Saturday 30 August 2014

Coronation of Poppea at Grimeborn Festival

Rosie Aldridge and Elizabeth Holmes in Ryedale Festival Opera's Coronation of Poppea at Grimeborn Festival
Rosie Aldridge and Elizabeth Holmes
Monteverdi The Coronation of Poppea; Ryedale Festival Opera, director Nina Brazier, music director Christopher Glynn; Grimeborn Festival at Arcola Theatre
Reviewed by Robert Hugill on Aug 28 2014
Star rating: 5.0

Small scale, but entrancing and engrossing production of Monteverdi's final opera

Ryedale Festival Opera brought its production of Monteverdi's The Coronation of Poppea to the Grimeborn Festival at the Arcola Theatre on 29 August 2014. Premiered earlier this year at the Ryedale Festival, the production was sung in a new English translation by John Warrack and directed by Nina Brazier with designs by Sophie Mosberger and lighting by Tom Boucher. Christopher Glynn (artistic director of the Ryedale Festival) was musical director (directing from the organ) with instrumental players from Eboracum Baroque. Soloists included Ben Williamson as Ottone, Elizabeth Holmes as Poppea, Stephanie Marshall as Nero, Maria Ostroukhova as Ottavia, Rosie Aldridge as Arnalta and Rebecca Van den Berg as Drusilla.

The idea of a budget production of Monteverdi's final opera has the potential to make the heart sink, the piece is so long and complex with a huge cast of characters (Ryedale Festival Opera fielded over two dozen different roles), and requires a certain quality to the delivery of the vocal lines. There are few arias, few big moments and it is in the dialogue and drama that the interest lies. All of which needs time (and money) spending on valuable rehearsal time.

Stephanie Marshall and Elizabeth Holmes in Ryedale Festival Opera's Coronation of Poppea at the Grimeborn Festival
Stephanie Marshall and Elizabeth Holmes
It was clear that Ryedale Festival Opera had spent their limited budget in all the right places, I have not seen such an entrancing and engrossing production of The Coronation of Poppea for years. There was virtually no set, just three boxes which were manipulated by the cast in the musical interludes. These were supplemented by three tailor's dummies, dressed with clothes for Nero, Poppea and Ottavia and which kept these three characters as a constant presence throughout the proceedings. Almost as important, the back drop to the production was the musicians themselves. Christopher Glynn (organ), Ian Tindale (harpsichord), Toby Carr (theorbo) and Aileen Henry (baroque harp) formed the continuo group behind the stage whilst the 'orchestra' (Naomi Burrell and Alice Earll violins, Jessica Tickle viola, Alex Rolton cello and Chris Parsons trumpet) were on a the platform above the stage (anyone who knows Studio One at the Arcola Theatre will understand more clearly).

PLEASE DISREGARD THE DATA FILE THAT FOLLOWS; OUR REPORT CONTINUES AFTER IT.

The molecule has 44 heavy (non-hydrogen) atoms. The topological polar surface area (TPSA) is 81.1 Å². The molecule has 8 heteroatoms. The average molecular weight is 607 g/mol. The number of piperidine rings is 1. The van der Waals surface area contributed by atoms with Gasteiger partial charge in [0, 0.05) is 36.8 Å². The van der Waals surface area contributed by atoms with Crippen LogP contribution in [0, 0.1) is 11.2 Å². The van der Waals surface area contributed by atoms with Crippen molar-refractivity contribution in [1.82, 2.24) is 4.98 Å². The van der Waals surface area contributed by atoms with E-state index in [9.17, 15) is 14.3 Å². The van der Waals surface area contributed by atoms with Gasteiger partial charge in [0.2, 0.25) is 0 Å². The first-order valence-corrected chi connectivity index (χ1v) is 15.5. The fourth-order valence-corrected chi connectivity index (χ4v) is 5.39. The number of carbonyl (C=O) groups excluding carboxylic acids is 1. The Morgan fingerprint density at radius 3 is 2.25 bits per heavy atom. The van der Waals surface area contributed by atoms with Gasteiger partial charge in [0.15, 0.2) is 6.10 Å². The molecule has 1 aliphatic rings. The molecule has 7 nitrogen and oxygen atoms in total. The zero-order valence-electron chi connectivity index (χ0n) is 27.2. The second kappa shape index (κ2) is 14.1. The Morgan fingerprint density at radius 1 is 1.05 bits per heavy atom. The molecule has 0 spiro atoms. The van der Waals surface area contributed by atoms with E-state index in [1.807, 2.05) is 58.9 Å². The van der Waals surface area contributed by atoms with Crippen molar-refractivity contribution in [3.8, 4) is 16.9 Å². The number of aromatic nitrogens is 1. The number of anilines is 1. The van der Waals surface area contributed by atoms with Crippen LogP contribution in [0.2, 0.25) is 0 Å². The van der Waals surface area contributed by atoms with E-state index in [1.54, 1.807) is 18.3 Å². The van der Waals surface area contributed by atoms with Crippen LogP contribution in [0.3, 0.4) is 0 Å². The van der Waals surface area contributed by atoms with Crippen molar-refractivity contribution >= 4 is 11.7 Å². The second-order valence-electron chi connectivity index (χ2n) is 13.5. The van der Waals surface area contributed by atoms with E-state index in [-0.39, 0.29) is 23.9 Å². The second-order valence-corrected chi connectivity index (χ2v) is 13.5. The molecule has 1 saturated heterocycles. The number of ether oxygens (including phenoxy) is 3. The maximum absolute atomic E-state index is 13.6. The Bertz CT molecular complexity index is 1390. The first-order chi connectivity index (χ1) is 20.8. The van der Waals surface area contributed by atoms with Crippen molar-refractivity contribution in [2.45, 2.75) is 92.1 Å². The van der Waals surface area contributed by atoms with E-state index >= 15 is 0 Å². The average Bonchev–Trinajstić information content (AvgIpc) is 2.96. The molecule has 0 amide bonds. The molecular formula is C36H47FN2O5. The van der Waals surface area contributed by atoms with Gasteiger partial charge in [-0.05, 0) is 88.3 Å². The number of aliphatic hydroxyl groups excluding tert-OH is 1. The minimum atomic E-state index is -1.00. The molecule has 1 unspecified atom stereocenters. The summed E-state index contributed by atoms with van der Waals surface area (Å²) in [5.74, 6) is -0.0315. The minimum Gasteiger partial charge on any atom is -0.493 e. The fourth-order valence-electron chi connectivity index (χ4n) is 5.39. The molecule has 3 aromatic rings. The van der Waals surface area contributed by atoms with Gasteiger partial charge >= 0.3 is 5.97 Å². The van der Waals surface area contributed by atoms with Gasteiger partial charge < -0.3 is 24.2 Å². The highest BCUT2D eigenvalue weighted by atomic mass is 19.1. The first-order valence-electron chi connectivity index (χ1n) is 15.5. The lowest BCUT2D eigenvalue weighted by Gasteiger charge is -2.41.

The effect was to put the music at the centre of the performance, this paid off with the delivery of the dialogue by the singers. All embraced John Warrack's translation with clear delight and expressivity. Warrack's writing was straightforward and direct, but kept the humour and had the lower class using a more demotic text. This was production where you could simply follow The Coronation of Poppea like a play, catching every word and with the singers colouring each dramatic nuance. It made for gripping theatre, so gripping that as the first two acts performed without a break (two hours of music), the fact that the seats were bottom-numbing hardly mattered. It wasn't perfect, some of the cast did rather smudge the passagework occasionally and perhaps getting used to the new space caused a hint of tuning problems, but in the context of what went right these were small things.

Stephanie Marshall and Elizabeth Holmes in Ryedale Festival Opera's Coronation of Poppea at the Grimeborn Festival
Stephanie Marshall and Elizabeth Holmes
We got a very full version of the text. Director Nina Brazier had chosen to present as much of the opera as possible, and present it in as straight-forward way as possible. Though costumes were modern (the women's dresses looked loosely 1970's), there was no axe to grind. We concentrated simply on the characters and the drama. And we had the smaller characters like Valletto and Damigella, with the delightful flirty scene between them, as well as Valletto's discussion with Nutrice about the perils of ageing. This performance used the version of the text with the gods and goddesses, not only the Prologue with Fortune, Virtue and Love but the goddesses also made their appearance to crown the coronation scene.